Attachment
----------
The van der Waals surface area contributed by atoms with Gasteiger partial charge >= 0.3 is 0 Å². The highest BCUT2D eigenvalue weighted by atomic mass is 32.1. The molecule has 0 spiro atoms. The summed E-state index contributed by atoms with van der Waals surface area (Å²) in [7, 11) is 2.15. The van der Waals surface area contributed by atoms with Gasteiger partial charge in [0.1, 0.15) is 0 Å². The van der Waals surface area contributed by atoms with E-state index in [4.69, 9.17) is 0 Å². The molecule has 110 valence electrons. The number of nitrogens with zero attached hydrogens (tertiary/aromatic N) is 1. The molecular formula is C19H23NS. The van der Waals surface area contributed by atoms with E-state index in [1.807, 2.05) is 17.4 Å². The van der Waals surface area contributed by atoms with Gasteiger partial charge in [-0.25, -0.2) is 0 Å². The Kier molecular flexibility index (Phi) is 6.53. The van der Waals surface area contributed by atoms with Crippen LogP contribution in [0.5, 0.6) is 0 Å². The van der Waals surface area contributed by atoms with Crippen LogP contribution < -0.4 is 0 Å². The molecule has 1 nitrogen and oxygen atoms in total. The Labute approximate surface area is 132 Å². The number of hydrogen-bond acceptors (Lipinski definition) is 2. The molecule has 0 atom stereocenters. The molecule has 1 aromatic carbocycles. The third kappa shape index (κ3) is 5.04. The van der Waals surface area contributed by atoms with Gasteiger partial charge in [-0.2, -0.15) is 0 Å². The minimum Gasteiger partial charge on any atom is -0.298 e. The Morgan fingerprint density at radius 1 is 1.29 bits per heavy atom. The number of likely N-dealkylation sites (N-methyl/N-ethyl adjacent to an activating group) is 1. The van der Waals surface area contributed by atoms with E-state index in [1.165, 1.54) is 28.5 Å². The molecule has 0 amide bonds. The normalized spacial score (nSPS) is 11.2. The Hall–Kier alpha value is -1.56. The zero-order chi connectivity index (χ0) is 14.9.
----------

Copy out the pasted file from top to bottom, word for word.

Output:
The van der Waals surface area contributed by atoms with Gasteiger partial charge >= 0.3 is 0 Å². The highest BCUT2D eigenvalue weighted by atomic mass is 32.1. The molecule has 0 spiro atoms. The summed E-state index contributed by atoms with van der Waals surface area (Å²) in [7, 11) is 2.15. The van der Waals surface area contributed by atoms with Gasteiger partial charge in [0.1, 0.15) is 0 Å². The van der Waals surface area contributed by atoms with E-state index in [4.69, 9.17) is 0 Å². The molecule has 110 valence electrons. The number of nitrogens with zero attached hydrogens (tertiary/aromatic N) is 1. The molecular formula is C19H23NS. The van der Waals surface area contributed by atoms with E-state index in [1.807, 2.05) is 17.4 Å². The van der Waals surface area contributed by atoms with Gasteiger partial charge in [-0.25, -0.2) is 0 Å². The Kier molecular flexibility index (Phi) is 6.53. The van der Waals surface area contributed by atoms with Crippen LogP contribution in [0.5, 0.6) is 0 Å². The van der Waals surface area contributed by atoms with Crippen LogP contribution < -0.4 is 0 Å². The molecule has 1 nitrogen and oxygen atoms in total. The Labute approximate surface area is 132 Å². The number of hydrogen-bond acceptors (Lipinski definition) is 2. The molecule has 0 atom stereocenters. The molecule has 1 aromatic carbocycles. The third kappa shape index (κ3) is 5.04. The van der Waals surface area contributed by atoms with Gasteiger partial charge in [-0.2, -0.15) is 0 Å². The minimum Gasteiger partial charge on any atom is -0.298 e. The Morgan fingerprint density at radius 1 is 1.29 bits per heavy atom. The number of likely N-dealkylation sites (N-methyl/N-ethyl adjacent to an activating group) is 1. The van der Waals surface area contributed by atoms with E-state index in [1.165, 1.54) is 28.5 Å². The molecule has 0 amide bonds. The normalized spacial score (nSPS) is 11.2. The Hall–Kier alpha value is -1.56. The zero-order chi connectivity index (χ0) is 14.9.